The Hard Way
This chapter repeats the argument that it is crucial to take responsibility for one’s own work, making hard, individual effort (87) and relentlessly unmasking, staying open, surrendering the self-defensive tendencies of the ego. What is new in this chapter is an attitude of religious fervor and use of (it seems) Christian language. CTSM is called a “narrow path” (cf. Matthew 7:13) and described as excruciatingly painful. Explicitly stating the Protestant ethic, the chapter concludes: “The idea is not to regard the spiritual path as something very luxurious….” (104)
[For some of us in this group, I am guessing that the forceful version of the argument will be less credible than the quiet or the systematically reasonable versions of previous chapters. For others, graphic discussion of pain and suffering may be really useful and more honest than anything? I hear a lot of this sort of talk among Vajrayana students. A recent example is Susan Piver’s beautiful, detailed article on the despairs and dramas of meditation practice last month in HuffPo. Sometimes Vajrayana emphasis on keeping it real seems histrionic, or Puritain, to people on the outside. I include this commentary here because the pain and seriousness decrease after this chapter.]
Meantime, the one new thing here is, understandably, a discussion of false heroism. Renegade genius and serious pain are linked. This “heroic” path, which usually involves pilgrimmages and especially ritual purification and body cleansing, gets a person involved in all sorts of austerities and self-affirming discipline. It is a flight from everydayness—one which sets a person up for dramatic highs and lows. Pages 89-90 conclude: “The attitude of ‘heroism’ is based upon the assumption that we are bad, impure, that we are not worthy… We must… be different from what we are…. [I]f we are middle class Americans, we must give up our jobs…. If we are hippies, we must give up drugs…. We think our path is spiritual because ti is literally against the flow of what we used to be, but it is merely the way of false heroism, and the only one who is heroic in this way is ego.”
The Q&A covers topics from the limitations on written teachings to skillful and unskillful approaches to psychotherapy.
The Open Way [ strike The Easy Way ]
In contrast to the “samsaric path of desire,” of achievement and self-improvement (114), this chapter describes the compassion and “dance” that arises later.
There is a phase of practice characterized by a search for miracles and a desire “to be one of the people who has done something… super-extraordinary.” (106) One becomes alienated from family and friends in search of the extraordinary, full of self-concern, and practice gets stale and uninspiring. There is a new search for better practices and teachers. This phase is natural and beautiful, as it was for Tilopa, the student Narpoa finally slapped on the face with a sandal to get him to lay off the seeking behavior and thus let go of its momentum and aggression.
Then something happens. “At this stage your meditation practice is the act of trusting yourself. As your practice becomes more prominent in daily life activiies, you begin to trust yourself and have a compassionate attitude…. [This is not] feeling sorry for someone. It is basic warmth. As much space and clarity as there is, there is that much warmth as well, some delightful feeling of positive things happening in yourself constantly… the continual act of making friends with yourself. Then… you cannot just contain that friendship within you; you must have some outlet, which is your relationship with the world.” (113)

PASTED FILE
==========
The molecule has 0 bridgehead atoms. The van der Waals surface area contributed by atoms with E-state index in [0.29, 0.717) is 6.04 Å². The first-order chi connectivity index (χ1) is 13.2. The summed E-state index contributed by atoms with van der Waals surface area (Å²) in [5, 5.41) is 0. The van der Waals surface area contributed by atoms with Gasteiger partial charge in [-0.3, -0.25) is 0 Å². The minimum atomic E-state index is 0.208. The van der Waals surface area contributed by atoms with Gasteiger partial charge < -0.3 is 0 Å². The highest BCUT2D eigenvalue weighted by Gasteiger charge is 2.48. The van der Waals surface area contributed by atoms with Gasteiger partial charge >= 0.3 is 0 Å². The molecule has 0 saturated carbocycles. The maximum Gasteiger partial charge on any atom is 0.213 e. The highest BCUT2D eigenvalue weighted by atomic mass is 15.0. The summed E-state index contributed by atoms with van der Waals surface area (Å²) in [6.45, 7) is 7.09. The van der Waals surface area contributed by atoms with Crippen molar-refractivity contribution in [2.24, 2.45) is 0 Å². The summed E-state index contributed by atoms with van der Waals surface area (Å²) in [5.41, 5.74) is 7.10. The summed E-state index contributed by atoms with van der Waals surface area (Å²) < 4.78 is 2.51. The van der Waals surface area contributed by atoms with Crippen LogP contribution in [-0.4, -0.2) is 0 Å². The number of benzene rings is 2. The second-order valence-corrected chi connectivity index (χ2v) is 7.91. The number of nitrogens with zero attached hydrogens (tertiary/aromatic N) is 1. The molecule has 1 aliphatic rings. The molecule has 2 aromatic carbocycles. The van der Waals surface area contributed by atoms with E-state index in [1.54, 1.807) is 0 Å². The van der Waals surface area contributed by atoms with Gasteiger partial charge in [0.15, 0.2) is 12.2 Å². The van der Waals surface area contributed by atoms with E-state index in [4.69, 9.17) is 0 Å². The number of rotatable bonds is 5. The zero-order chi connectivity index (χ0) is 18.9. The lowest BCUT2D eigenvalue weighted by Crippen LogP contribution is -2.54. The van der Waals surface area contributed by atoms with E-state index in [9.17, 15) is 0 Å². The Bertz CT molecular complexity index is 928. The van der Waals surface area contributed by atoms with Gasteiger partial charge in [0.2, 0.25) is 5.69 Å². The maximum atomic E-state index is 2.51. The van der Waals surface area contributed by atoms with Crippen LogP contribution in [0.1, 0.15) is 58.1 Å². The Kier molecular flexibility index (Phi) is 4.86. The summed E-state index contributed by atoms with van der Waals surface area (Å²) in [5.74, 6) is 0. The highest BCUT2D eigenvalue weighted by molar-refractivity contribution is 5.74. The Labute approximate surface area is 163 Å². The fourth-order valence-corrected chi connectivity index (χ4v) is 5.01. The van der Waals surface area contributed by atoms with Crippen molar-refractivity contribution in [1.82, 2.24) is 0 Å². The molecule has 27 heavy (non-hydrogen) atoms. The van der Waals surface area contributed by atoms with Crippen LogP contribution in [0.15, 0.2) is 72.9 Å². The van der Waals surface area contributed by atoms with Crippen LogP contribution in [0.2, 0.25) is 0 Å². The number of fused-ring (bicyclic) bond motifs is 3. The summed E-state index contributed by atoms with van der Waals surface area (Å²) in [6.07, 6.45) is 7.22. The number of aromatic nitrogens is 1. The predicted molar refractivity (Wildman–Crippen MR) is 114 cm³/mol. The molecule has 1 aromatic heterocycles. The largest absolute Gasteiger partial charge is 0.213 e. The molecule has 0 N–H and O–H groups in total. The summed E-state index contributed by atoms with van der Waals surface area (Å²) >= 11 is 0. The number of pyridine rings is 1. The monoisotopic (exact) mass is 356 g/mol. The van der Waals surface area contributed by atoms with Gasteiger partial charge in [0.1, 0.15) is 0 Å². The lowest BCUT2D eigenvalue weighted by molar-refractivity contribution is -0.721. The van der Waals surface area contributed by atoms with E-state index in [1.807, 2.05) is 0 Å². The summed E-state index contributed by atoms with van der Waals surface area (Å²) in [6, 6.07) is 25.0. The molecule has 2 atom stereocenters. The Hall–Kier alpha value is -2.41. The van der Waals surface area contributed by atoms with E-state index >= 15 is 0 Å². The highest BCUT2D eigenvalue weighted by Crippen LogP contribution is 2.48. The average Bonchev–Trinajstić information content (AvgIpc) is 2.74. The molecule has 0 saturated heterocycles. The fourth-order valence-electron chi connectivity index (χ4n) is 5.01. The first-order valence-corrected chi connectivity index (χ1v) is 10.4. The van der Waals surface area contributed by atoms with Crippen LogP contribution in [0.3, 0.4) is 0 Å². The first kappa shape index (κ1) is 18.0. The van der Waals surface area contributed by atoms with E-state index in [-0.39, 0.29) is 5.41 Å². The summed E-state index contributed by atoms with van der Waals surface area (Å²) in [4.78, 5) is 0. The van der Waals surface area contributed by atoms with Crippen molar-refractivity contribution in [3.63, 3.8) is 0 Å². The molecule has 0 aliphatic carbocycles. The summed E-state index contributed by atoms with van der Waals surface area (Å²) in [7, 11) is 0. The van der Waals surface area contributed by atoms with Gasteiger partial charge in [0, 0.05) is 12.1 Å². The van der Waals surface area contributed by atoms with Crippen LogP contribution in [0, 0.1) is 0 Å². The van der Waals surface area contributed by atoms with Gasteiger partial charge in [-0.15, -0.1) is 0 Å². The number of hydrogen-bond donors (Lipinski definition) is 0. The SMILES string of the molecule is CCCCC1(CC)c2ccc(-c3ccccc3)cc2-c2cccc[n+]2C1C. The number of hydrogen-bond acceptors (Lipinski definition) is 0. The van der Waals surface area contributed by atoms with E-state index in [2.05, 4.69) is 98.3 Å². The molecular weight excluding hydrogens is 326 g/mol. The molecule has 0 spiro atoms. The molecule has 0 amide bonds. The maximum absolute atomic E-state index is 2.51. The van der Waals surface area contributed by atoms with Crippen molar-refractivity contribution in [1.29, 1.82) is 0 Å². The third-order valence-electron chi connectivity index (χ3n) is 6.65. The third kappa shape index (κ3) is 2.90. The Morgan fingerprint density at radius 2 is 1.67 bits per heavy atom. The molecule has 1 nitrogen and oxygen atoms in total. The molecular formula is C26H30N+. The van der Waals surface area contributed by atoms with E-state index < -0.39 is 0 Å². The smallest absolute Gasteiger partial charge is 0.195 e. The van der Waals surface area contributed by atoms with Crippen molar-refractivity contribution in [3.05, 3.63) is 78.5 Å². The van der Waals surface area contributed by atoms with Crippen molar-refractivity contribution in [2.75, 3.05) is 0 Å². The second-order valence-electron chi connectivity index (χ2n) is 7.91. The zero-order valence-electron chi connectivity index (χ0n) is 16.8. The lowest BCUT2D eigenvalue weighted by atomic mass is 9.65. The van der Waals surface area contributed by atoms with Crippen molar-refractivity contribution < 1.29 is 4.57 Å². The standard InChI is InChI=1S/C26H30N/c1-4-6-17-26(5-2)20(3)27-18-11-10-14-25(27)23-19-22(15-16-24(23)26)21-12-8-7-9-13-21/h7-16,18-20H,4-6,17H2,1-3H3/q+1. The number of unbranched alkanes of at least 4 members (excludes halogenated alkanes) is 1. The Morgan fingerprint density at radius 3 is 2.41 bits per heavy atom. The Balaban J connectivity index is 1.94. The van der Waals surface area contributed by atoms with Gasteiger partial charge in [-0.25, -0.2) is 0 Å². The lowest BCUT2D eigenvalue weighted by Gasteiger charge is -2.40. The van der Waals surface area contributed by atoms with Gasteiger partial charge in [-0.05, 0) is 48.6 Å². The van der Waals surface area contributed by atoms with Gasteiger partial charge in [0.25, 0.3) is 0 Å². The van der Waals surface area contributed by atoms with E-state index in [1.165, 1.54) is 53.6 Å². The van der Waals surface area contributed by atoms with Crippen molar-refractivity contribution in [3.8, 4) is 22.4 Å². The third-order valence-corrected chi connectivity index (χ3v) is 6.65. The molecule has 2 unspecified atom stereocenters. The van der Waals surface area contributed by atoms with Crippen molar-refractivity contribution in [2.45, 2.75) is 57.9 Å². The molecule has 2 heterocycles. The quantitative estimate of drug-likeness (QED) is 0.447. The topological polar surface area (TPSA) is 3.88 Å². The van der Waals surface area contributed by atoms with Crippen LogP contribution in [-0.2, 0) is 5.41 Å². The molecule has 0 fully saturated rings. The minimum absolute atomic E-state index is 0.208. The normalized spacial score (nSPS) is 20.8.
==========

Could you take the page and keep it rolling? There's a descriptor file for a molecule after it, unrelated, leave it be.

One could instead travel in the direction of achievement and expert-ness, becoming bloated with knowledge, “self-satisfied and aggressive. ‘I know what I’m doing—don’t touch me.’”
But in the other direction is trust, spontaneous joy, and giving. “[Y]ou relate with people, because you no longer regard people as a drain on your enegy. They recharge your energy… you do not feel you are running out of resources.” (115) You can afford to be open instead of working to protect your ground. Because of its essential trust, there is no concern for impoverishment and thus an attitude of generosity. Later other virtues arise: discipline, patience (because non-inspired-ness fades), and ability to see situations as they are. These qualities arise because energy is not being so drained on efforts to maintain the ego.
The end of the chapter includes a discussion of the self-decptive nature of “love,” insofar as love attempts to overcome hatred and darkness, defending light aganst the dark. But love ultimately just encompasses dark and light, good and bad. (117).
The long Q & A covers fear, discusses that compassion is not an emotion but a state of being, and mentions that compassion “ferments by itself. It does not need any effort.” (123)
Sense of Humor
The opposite of humor is the sense of “hard fact” (with which chapter 6 dryly began and concluded). The solemnity of seeing life and spirituality as hard facts, or as a battlefield, actually “relates to spiritual materialism.”
This chapter offers funny stories of monks playing with mice at the moment of realization, dying of laughter, and other absurdities. Seriousness dead-ends in funny. If you “try to impose solemnity… as if everything is a big deal, then it is funny.” (133)
“Sense of humor means seeing… from an aerial point of view. There is good and there is bad…. Then you begin to feel that these little people on the ground, killing each other or making love… are very insignificant… the ironic aspect of their clamor.” (132-3)
Very serious practice, too, is extremely ironic and thus humorous. Trying too hard, with rote solemnity, to have a sense of humor, is itself laughable. So is effort at perfect posture. And ticklishness.
The source of humor is pervasive joy.